The Pigeon

The common pigeon was introduced into the United States as a domesticated bird, but many escaped and formed feral populations. The pigeon is now the most common bird pest associated with people. Pigeons inhabit lofts, steeples, attics, caves, and ornate architectural features of buildings where openings allow for roosting, loafing, and nest building. Nests consist of sticks, twigs, and grasses clumped together to form a crude platform.

Pigeons typically have a gray body with a whitish rump, two black bars on the secondary wing feathers, a broad black band on the tail, and red feet. Body color can vary from gray to white, tan, and black. When pigeons take off, their wing tips touch, making a characteristic clicking sound. When they glide, their wings are raised at an angle.

Pigeons are highly dependent on humans to provide them with food and sites for roosting, loafing, and nesting. They are commonly found around farm yards, grain elevators, feed mills, parks, city buildings, bridges, and other structures. Pigeons are primarily grain and seed eaters and will subsist on spilled or improperly stored grain. They also will feed on garbage, livestock manure, insects, or other food materials provided for them intentionally or unintentionally by people. In fact, in some urban areas the feeding of pigeons is considered a form of recreation.

Pigeon droppings deface and accelerate the deterioration of buildings and increase the cost of maintenance. Large amounts of droppings may kill vegetation and produce an objectionable odor. Pigeon manure deposited on park benches, statues, cars, and unwary pedestrians is aesthetically displeasing. Around grain handling facilities, pigeons consume and contaminate large quantities of food destined for human or livestock consumption.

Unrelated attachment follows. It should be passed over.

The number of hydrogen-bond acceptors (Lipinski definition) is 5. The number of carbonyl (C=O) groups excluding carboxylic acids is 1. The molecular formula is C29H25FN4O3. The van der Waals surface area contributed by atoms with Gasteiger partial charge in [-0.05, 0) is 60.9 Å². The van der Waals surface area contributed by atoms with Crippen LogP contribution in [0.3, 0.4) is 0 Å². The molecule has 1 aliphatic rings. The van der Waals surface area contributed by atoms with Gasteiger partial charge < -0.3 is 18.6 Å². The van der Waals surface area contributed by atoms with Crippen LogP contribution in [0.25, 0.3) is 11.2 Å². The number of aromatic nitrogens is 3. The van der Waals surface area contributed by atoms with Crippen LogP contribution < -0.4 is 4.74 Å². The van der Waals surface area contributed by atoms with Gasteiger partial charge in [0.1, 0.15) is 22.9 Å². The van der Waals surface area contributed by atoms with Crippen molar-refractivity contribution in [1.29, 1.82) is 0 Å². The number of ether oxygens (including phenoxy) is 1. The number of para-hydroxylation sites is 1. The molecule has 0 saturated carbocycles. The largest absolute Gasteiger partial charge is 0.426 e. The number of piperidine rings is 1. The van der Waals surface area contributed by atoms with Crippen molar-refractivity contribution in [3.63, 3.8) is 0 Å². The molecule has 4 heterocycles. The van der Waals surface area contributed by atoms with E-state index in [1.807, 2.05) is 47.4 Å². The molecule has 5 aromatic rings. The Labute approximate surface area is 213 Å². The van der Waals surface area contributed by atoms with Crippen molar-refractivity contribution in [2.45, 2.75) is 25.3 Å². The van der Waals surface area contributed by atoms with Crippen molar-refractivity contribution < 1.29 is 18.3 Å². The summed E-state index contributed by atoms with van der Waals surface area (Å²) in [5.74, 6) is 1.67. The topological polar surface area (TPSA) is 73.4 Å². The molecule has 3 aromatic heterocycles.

Pigeon Related Diseases

Pigeons may carry and spread diseases to people and livestock through their droppings. They are known to carry or transmit pigeon ornithosis, encephalitis, Newcastle disease, cryptococcosis, toxoplasmosis, salmonella food poisoning, and several other diseases. Additionally, under the right conditions pigeon manure may harbor airborne spores of the causal agent of histoplasmosis, a systemic fungus disease that can infect humans. The ectoparasites of pigeons include various species of fleas, lice, mites, ticks, and other biting insects, some of which readily bite people.

Remedies for removing Pigeons

Nuisance Wildlife Control can effectively control pigeons by capturing them in traps placed near their roosting, loafing, or feeding sites. Some traps are over six feet tall, while low-profile traps measure only 9 inches high. Generally, the larger the population of birds to be trapped, the larger the trap should be. Although larger traps hold many birds, they can be cumbersome in situations such as rooftop trapping programs. In these instances, it may be more convenient to use several low-profile traps that are more portable and easier to deploy.

Pigeon Exclusion

Nuisance Wildlife Control can assist you in excluding pigeons from buildings by blocking access to indoor roosts and masonry, rustproofed wire mesh, or bird netting.

Elimination of feeding, watering, roosting, and nesting sites is also important in long-term pigeon control.

Roosting on ledges can be discouraged by changing the ledge angle to 45 degrees or more. Nuisance Wildlife Control can recommend solutions using sheet metal, wood, styrofoam blocks, stone, and other materials which can be formed and fastened to ledges to accomplish the desired angle.

Nuisance Wildlife Control recommends the use of "Bird-X" brand bird control devices. Bird-X solutions consist of sonic, ultrasonic and laser technology and are used in conjunction with bird netting, bird spikes, coyote replicas, non-toxic gels, predator owls and other decoy repellants to create the most comprehensive approach to eliminate pest birds and other pest animals. Bird-X products are used in a wide variety of markets to prevent the spread of disease and create the cleanest and safest environment possible. Nuisance Wildlife Control can assist you in the purchase and installation of a customized bird control solution.

For more information, including recommendations on removal and exclusion of Wildlife common to the Northern Illinois region, click on any of the links below: